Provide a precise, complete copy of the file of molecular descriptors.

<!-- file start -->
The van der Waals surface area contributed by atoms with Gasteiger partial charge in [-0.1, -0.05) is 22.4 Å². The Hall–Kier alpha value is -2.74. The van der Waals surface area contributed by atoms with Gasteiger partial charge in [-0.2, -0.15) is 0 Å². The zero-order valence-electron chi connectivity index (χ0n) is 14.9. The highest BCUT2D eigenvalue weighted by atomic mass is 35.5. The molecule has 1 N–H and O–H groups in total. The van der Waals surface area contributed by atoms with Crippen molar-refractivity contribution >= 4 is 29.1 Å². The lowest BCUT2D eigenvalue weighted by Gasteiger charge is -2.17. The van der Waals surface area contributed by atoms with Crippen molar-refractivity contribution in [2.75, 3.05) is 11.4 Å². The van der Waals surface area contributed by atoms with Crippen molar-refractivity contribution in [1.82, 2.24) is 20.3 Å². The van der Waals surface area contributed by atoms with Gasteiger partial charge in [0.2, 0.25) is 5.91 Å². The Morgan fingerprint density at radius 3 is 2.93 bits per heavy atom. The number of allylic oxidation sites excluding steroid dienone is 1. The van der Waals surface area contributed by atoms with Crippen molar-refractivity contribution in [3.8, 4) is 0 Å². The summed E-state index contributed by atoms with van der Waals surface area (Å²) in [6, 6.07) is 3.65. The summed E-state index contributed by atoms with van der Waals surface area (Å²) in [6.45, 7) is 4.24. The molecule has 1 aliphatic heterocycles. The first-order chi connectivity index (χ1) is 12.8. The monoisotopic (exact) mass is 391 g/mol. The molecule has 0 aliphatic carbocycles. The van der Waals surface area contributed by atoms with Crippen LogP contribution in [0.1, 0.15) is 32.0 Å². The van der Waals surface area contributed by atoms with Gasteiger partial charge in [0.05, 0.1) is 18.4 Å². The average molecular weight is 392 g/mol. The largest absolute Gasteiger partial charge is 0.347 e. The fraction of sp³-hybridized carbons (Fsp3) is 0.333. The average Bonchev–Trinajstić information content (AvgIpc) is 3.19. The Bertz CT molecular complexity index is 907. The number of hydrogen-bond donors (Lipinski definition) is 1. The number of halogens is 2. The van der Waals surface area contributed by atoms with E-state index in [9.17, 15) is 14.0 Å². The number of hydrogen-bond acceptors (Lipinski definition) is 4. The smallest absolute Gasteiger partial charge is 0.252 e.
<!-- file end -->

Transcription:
The van der Waals surface area contributed by atoms with Gasteiger partial charge in [-0.1, -0.05) is 22.4 Å². The Hall–Kier alpha value is -2.74. The van der Waals surface area contributed by atoms with Gasteiger partial charge in [-0.2, -0.15) is 0 Å². The zero-order valence-electron chi connectivity index (χ0n) is 14.9. The highest BCUT2D eigenvalue weighted by atomic mass is 35.5. The molecule has 1 N–H and O–H groups in total. The van der Waals surface area contributed by atoms with Crippen molar-refractivity contribution >= 4 is 29.1 Å². The lowest BCUT2D eigenvalue weighted by Gasteiger charge is -2.17. The van der Waals surface area contributed by atoms with Crippen molar-refractivity contribution in [2.75, 3.05) is 11.4 Å². The van der Waals surface area contributed by atoms with Crippen molar-refractivity contribution in [1.82, 2.24) is 20.3 Å². The van der Waals surface area contributed by atoms with Gasteiger partial charge in [0.2, 0.25) is 5.91 Å². The Morgan fingerprint density at radius 3 is 2.93 bits per heavy atom. The number of allylic oxidation sites excluding steroid dienone is 1. The van der Waals surface area contributed by atoms with Crippen molar-refractivity contribution in [3.8, 4) is 0 Å². The summed E-state index contributed by atoms with van der Waals surface area (Å²) in [6, 6.07) is 3.65. The summed E-state index contributed by atoms with van der Waals surface area (Å²) in [6.45, 7) is 4.24. The molecule has 1 aliphatic heterocycles. The first-order chi connectivity index (χ1) is 12.8. The monoisotopic (exact) mass is 391 g/mol. The molecule has 0 aliphatic carbocycles. The van der Waals surface area contributed by atoms with Crippen LogP contribution in [0.1, 0.15) is 32.0 Å². The van der Waals surface area contributed by atoms with Gasteiger partial charge in [0.05, 0.1) is 18.4 Å². The average molecular weight is 392 g/mol. The largest absolute Gasteiger partial charge is 0.347 e. The fraction of sp³-hybridized carbons (Fsp3) is 0.333. The average Bonchev–Trinajstić information content (AvgIpc) is 3.19. The Bertz CT molecular complexity index is 907. The number of hydrogen-bond donors (Lipinski definition) is 1. The number of halogens is 2. The van der Waals surface area contributed by atoms with E-state index in [9.17, 15) is 14.0 Å². The number of hydrogen-bond acceptors (Lipinski definition) is 4. The smallest absolute Gasteiger partial charge is 0.252 e.